ShoutMeLoud

9 Social Media and Email Marketing Power-Ups for Better Conversions

If you’re a digital content marketer or professional blogger these days, you’re supposed to wear many hats. The 3 most important ones are content, social media, and email marketing.

The goal of today’s post is to leverage this knowledge of how each field works. We cover how to integrate great content into targeted emailing and then combine it with social media power usage.

One of the biggest mistakes made nowadays by many marketers and bloggers is to approach each channel separately, in complete disconnect. These different sides of the same coin are often managed by individual professionals who don’t consult with one another, or even by separate agencies, in the case of big brands. We argue that in 2015, the question we need to ask ourselves as content creators is not: “which is better, social media or email marketing?” The real question is “how do we use social media and email marketing together, for the best results?”

The 9 tips below are equally useful and actionable for both content marketers and career bloggers. They’re super easy to implement and don’t require any technical knowledge—just a bit of insight into the inner workings of each channel and platform. I

n terms of emailing, they work with any app, from Convertkit to Aweber and beyond.

For social media, we reference the most popular and widely available social media platforms: Twitter, Facebook, Instagram or LinkedIn. And, at the end of the day, they ask you to get creative and use email and social media integratively, in a good mix, in order to get more engagement and more subscribers.

1. Export your email subscriber list to social media

It’s likely a good idea to stay in touch on social media with the people who have already expressed interest in your brand, by handing you their email address. You get to build more personal relationships with them when you interact on Twitter or Facebook.

To link email subscriber lists with Twitter, you might want to try these two options:

  • The ‘find people you know’ feature. It scans your contact lists and allows you the option to follow everyone it finds.
  • The ‘Audience Manager’ tool on Twitter Ads. You can create a new list audience and then upload email lists (as well as Twitter usernames, IDs, phone numbers, etc.) to Twitter, in .csv or .txt format. You can then target this list with tailored ads, based on the fact that they’re also subscribers.

On LinkedIn, go to Connections on your Home page > Add Connections > Any Email, then upload the list. You can either connect to all of them, or only to some, individually. On Google+, go to People > Connect Services > Open address book, then upload the file with the email list. On Facebook, avoid connecting with subscribers from your personal page. Instead, go to the Ads Manager > Audiences > Create Audience > Custom Audience > Customer List > Upload a File. You can now target your subscribers with tailored ads.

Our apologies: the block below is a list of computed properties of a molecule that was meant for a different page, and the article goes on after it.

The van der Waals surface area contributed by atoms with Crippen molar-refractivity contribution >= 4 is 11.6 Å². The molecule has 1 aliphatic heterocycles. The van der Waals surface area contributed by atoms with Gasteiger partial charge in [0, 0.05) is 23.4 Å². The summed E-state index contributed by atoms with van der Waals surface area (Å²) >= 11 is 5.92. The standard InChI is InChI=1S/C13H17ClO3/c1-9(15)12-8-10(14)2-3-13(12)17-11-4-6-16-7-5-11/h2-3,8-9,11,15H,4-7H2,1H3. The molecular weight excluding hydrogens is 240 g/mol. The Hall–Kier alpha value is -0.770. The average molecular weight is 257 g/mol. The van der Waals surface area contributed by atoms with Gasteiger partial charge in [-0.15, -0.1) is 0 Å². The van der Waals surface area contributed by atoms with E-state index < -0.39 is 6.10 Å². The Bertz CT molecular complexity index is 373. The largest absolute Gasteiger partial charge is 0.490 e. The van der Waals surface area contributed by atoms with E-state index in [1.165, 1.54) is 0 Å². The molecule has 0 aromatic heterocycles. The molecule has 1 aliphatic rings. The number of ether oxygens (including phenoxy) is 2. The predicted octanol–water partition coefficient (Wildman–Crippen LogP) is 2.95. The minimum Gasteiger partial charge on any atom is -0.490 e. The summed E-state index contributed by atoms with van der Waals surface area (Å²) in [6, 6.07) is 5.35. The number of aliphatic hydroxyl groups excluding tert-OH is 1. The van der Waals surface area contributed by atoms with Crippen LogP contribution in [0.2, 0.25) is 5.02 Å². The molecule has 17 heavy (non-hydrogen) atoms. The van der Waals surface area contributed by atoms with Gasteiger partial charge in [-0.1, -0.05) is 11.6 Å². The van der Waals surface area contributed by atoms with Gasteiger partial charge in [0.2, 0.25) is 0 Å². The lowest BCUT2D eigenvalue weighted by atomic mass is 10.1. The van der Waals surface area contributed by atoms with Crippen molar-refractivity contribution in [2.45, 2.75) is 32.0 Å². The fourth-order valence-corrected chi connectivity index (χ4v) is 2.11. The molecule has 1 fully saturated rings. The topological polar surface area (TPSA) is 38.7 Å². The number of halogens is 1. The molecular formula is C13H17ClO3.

Image source: seventyninepr.co.uk

2. Get more subscribers via Facebook and Twitter

You can collect email subscribers directly on the social platforms, by creating a Lead Generation Card with Twitter Ads, or adding a Call-to-Action Button to your Facebook Page. Make sure to have a privacy policy up on your site, as this means you’re collecting sensitive personal info, as well as a credit card, which Twitter requires of its ad platform users (even if they only create Lead Gen Cards and don’t run ads per se). It’s also a good idea to offer users something for free, like an e-book download, a collection of templates, or a podcast, in exchange for their addresses.

On Twitter, go to ads.twitter.com > Creatives > Cards > Create Lead Generation Card. Create the card per se with a headline, description, and call to action, and also add a 800px x 200px image file. Make sure the call to action is powerful and straightforward, because that’s what will make or break your efforts. On Facebook, go to your page, click Create Call-to-Action > Sign Up, and the URL of the sign-up landing page on your site.

Image source: Geonetric.com

3. Drive social shares with emailing

It’s been said time and again, but it bears repeating: social proof drives social sharing (not to mention traffic, brand awareness, conversion rates, and so on). In other words, no matter how great this new piece of content you’ve published is, users won’t share it unless others have done so before them. The explanation behind this is simple: users know it only takes 2 clicks to share a post to Facebook or Twitter. If they see that no one has done this before them, they automatically approach your content with the suspicion that it’s not even good enough for a couple of clicks.

Luckily, email works in your favor to fix this. Announce great new content to your subscribers via newsletter and also make sure to include social media buttons in the body of the email. You can, of course, personalize the emails with the users’ first names and even directly ask them for tweets or shares. Once the recipients get the social proof ball rolling, you can take this further and reach out to major blogs/influencers/sites, in order to ask them to feature or promote your content.

Like it or not, social proof is, indeed, one big popularity contest. It works a lot like that joke: “What are we waiting in line for?” “I don’t know, but I saw other people doing it, so I figured it must be something good!”

Image source: ITWorld.com

4. Promote a loyalty hashtag via email

The best way to show your audience how engaging your brand can be? Step #1: create a vanity, branded, or loyalty hashtag. Step #2: show the hashtag in action, by inserting a life feed or stream of it into an email. This makes use of some of the oldest principles of advertising:

  • call-to-action: The best way to make use of a loyalty hashtag is to ask your users to do something which would benefit them, as well as your brand. It can be anything from sharing opinions or stories on a current event, to taking action offline (see the Starbucks case study below).